It’s a comedy, but there is a lot more to it than that, says David Morgan who directs the first production from the new Worthing Drama Company.
The Cemetery Club by Ivan Menchall will run from Thursday to Saturday, February 23-25 at The Sealight Theatre, Worthing College.
David, who is also the company’s chairman, said: “We just saw an opportunity to do something different, and we are very fortunate to have access to The Sealight Theatre which is a wonderful venue that has been very good to us.
“My wife Alicia and I have both seen the play before, and it’s a great opportunity for three women (played by Alicia and by Sandra Smith and Yvette Walters) to get to grips with a really well-written character. And it is not just a comedy. It is hilariously funny, but it centres around three women that have all lost their husbands and go regularly to visit the cemetery.
“They are New York women which tells you all you want to know, and the New York Jewish humour is embedded in the whole thing. It is a drama as well as a comedy, and it has got its ups and downs. I have got a really good cast of five, and the three actresses who play the ladies are all hugely experienced. All of them have taken to their roles wonderfully well.
“They are three very different ladies. You have got a woman called Ida who is a sweet woman. Her husband has died, and she is wanting to move on but is quite nervous. Doris has got to the point where her husband has died and she thinks that’s it for her. She is very respectful and goes once a month to the cemetery and always will do. And then you have got Lucille who is very different. She is feisty. It appears that her husband was a bit of a philanderer, and she now wants to play the field. She is fed up with going to the cemetery…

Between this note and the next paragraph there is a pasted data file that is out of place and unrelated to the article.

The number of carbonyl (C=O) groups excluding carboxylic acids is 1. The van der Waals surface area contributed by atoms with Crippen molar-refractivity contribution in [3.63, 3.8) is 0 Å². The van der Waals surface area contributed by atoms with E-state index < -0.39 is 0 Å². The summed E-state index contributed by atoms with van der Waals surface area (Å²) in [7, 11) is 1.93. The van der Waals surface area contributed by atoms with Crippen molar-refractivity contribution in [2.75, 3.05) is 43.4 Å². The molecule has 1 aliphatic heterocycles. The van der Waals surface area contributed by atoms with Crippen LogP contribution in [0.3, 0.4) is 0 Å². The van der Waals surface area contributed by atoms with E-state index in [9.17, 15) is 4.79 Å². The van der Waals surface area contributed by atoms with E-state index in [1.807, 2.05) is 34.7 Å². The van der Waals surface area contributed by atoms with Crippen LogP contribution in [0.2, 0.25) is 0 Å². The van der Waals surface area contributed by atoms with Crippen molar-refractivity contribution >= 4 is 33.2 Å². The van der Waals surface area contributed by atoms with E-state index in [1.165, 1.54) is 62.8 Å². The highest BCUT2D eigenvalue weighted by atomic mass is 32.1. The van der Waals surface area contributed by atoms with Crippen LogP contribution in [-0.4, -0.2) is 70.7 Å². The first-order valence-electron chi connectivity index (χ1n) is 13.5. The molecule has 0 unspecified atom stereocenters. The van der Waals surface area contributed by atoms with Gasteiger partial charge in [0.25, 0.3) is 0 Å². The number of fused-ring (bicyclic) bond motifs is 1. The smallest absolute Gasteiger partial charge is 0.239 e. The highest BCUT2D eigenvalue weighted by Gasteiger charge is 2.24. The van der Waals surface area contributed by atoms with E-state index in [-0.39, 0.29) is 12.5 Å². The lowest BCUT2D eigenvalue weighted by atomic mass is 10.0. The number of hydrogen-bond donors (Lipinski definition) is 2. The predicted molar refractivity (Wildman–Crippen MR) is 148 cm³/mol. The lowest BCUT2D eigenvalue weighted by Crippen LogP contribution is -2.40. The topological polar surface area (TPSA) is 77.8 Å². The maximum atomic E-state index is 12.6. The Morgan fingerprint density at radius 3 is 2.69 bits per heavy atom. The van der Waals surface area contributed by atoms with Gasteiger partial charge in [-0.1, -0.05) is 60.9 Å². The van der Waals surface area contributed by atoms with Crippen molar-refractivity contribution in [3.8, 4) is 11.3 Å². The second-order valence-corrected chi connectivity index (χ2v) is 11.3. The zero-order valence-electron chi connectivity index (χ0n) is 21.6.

“You have got the drama of these three women all reacting in different ways. And within that you have got Sam, a butcher that has lost his wife. Lucille beams down on him but it is not actually her that she is drawn to.
“I was anxious from the beginning that we should not get too bogged down with the New York Jewish accent. The drama is so well written that if you get too bogged down with the accent, you might miss the humour. A lot of comedy is about timing. It really is. It is about how the line is delivered, and when you don’t get too bogged down with the accent, the accent just comes anyway. All five of them have got the accent down to a T.”
David has spent 40 years in amateur dramatics as an actor: “But with this company, we were all just looking for something else. And we discovered that there were other people looking for something different too. This is very modern theatre. There will be furniture, a back cloth and really very little else. Quite often one of the mistakes that amateur groups make is that they throw an awful lot of scenery on, and you don’t need to do that. You can give the audience a bit more credit than that.
“We are still in our first flight as a company, but we are very keen not to be known as ‘the Worthing Drama Company, oh, they always play there’. We were keen to be a drama company that puts on plays in various places. This one and the next will be at The Sealight Theatre, but after that, I don’t know. We will see. We think there is room for a society that has a modern outlook doing different productions in different places.”
Tickets are £10, and the show time is 7.30pm.
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